Origin of peritoneal cancer

Malignant Mesothelioma

In healthy individuals, the peritoneal cavity of the abdomen is covered by a thin layer of mesothelial cells. Unfortunately, cancer may develop in these mesothelial cells. This type of cancer is called “Diffuse Malignant Peritoneal Mesothelioma” and is often referred to as malignant mesothelioma.

Although the number of patients worldwide with malignant mesothelioma is rising, it is still a very rare disease with an estimated incidence of one to two patients per 1.000.000 inhabitants per year. However, the incidence varies around the world and in some regions, higher incidences are reported. This higher incidence may be linked to asbestos exposure in these areas, but patients without asbestos exposure may also develop malignant mesothelioma. Malignant mesothelioma is more often diagnosed in men than in women, and the incidence increases with age.

Unfortunately, most patients with a malignant mesothelioma present with advanced and widespread disease. Complaints associated with this cancer may include ascites, the inability to eat properly, weight loss and abdominal pain. Sometimes, an abdominal tumor can be felt during physical examination.

It may be hard to diagnose malignant mesothelioma. Radiological examination may suggest the presence of this disease, but an operation is often needed to inspect the abdominal cavity and to take tissue samples for microscopic examination.

With microscopic examination, different subtypes of malignant mesothelioma may be distinguished. The three most common subtypes are epithelioid, biphasic and sarcomatoid. The most common subtype is epithelioid, and this subtype has the best prognosis. The biphasic and sarcomatoid subtypes are less common and more aggressive.

Traditionally, malignant mesothelioma was treated with a combination of surgery, systemic chemotherapy and sometimes radiation. The results of this treatment were bad and survival was poor.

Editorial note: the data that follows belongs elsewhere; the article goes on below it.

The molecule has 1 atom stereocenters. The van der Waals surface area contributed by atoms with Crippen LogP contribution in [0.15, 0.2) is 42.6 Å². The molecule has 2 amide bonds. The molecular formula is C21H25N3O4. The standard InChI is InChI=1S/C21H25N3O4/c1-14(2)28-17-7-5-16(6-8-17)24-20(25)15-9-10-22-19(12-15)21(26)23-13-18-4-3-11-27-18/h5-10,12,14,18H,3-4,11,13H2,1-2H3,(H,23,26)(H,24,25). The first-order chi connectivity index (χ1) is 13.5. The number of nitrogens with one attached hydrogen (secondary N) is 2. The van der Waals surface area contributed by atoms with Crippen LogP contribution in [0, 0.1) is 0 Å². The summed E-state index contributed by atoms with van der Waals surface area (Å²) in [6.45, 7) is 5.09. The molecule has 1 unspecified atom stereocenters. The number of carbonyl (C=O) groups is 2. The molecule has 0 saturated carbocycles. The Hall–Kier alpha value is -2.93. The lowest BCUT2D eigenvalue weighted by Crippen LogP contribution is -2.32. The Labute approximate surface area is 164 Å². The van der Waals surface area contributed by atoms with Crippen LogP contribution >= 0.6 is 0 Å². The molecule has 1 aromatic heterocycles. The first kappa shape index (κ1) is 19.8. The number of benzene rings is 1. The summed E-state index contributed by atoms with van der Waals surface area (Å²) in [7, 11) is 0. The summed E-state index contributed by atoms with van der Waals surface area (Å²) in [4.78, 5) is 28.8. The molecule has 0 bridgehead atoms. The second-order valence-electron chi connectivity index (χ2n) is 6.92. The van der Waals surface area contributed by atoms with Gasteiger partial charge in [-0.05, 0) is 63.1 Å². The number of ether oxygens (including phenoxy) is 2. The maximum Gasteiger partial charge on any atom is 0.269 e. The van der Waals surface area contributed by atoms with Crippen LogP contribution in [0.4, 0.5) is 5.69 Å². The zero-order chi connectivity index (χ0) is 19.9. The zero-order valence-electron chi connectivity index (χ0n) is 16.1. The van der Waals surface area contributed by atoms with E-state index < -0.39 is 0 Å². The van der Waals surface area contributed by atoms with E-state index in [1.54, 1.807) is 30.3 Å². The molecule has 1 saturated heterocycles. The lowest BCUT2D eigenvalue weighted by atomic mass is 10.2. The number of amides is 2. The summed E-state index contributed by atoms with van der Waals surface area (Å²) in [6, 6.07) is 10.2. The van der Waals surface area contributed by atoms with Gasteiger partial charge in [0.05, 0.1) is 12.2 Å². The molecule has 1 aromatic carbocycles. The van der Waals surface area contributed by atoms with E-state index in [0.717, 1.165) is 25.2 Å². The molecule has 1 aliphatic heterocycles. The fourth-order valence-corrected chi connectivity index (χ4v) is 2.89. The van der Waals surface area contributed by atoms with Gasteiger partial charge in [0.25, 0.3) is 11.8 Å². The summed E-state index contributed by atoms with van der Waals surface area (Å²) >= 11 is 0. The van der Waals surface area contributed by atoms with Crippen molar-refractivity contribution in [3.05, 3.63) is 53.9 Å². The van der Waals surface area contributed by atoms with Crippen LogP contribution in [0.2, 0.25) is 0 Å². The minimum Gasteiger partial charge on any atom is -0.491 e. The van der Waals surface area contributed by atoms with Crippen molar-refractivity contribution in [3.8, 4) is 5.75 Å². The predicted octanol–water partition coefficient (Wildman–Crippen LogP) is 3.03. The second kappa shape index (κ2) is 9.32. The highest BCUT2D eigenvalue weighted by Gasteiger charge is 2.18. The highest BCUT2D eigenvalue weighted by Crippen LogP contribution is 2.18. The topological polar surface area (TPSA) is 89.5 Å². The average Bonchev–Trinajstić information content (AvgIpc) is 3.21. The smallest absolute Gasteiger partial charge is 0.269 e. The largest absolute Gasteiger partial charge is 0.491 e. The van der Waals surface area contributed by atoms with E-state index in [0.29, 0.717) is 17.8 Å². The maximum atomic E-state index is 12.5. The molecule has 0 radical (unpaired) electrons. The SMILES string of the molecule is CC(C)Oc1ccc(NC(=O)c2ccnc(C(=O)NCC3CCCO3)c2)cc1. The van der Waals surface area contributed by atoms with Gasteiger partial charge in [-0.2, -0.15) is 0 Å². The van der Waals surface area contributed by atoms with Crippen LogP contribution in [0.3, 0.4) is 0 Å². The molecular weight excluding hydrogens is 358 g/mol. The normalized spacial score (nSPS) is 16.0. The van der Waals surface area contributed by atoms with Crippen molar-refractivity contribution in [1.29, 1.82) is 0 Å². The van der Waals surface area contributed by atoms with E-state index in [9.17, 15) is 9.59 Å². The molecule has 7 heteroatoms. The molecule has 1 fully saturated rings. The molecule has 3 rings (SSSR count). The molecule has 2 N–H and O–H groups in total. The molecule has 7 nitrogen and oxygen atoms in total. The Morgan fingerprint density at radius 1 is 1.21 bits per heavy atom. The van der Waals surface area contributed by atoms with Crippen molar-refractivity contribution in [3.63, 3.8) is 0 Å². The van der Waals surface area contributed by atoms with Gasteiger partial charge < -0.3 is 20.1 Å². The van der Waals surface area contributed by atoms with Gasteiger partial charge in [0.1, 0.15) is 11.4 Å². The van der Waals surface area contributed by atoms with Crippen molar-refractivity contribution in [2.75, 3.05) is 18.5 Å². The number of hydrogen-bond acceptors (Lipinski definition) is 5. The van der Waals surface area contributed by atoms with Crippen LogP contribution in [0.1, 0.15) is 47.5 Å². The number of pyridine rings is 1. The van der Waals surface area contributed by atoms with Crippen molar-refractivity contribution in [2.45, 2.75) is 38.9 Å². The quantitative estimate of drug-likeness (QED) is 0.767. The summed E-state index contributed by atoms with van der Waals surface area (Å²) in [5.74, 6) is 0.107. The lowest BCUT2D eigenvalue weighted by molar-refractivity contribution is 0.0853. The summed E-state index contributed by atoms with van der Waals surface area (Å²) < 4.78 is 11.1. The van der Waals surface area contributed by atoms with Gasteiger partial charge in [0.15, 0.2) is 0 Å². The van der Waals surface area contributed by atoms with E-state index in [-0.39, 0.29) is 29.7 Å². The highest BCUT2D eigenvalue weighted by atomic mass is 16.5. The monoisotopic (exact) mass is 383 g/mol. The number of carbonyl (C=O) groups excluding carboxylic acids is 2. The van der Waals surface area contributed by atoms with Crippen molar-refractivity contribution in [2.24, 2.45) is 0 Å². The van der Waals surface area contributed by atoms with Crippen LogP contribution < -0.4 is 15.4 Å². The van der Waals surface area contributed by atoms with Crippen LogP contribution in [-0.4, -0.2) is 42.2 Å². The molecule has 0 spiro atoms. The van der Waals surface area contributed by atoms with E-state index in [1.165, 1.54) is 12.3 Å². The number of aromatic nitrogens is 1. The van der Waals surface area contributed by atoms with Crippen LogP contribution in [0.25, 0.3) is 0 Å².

Recently, some positive results have been obtained from using a combination of drugs (cisplatin and raltitrexed/pemetrexed), but long-term survival with chemotherapy alone is not expected. Survival is typically sustained for around one year after diagnosis.

Cytoreductive surgery and HIPEC

Various hospitals around the world now offer a combination of surgery and HIPEC for select patients with malignant mesothelioma. For most patients, complete resection of the peritoneal layer is required, including abdominal organs that are affected by the mesothelioma. After resection, the HIPEC procedure is performed.

With this treatment, survival has increased significantly, and expert centers around the world now have median survival rates of over 50 months. However, prognosis after this treatment varies widely. For example, the prognosis is often better for women, patients who received a complete resection of the tumor and patients with the epithelioid subtype.

Unfortunately, not all patients with a malignant mesothelioma qualify for a HIPEC procedure. Some hospitals do not offer HIPEC for the sarcomatoid type because of the bad prognosis for this subtype.

The role of systemic chemotherapy before or after HIPEC is unclear and is currently under investigation.

Rare subtypes of mesothelioma

Besides the aggressive malignant mesothelioma, two other subtypes are recognized with a more favorable behavior being multicystic peritoneal mesothelioma (MPM) and well-differentiated papillary peritoneal mesothelioma (WDPPM). These subtypes are very rare, carry a much better prognosis and are even considered “benign” by some. However, progression of this tumor in the abdomen may cause severe complaints and progression to a malignant type of mesothelioma has been described. Therefore, resection of the tumor is the treatment of choice which may be combined with HIPEC.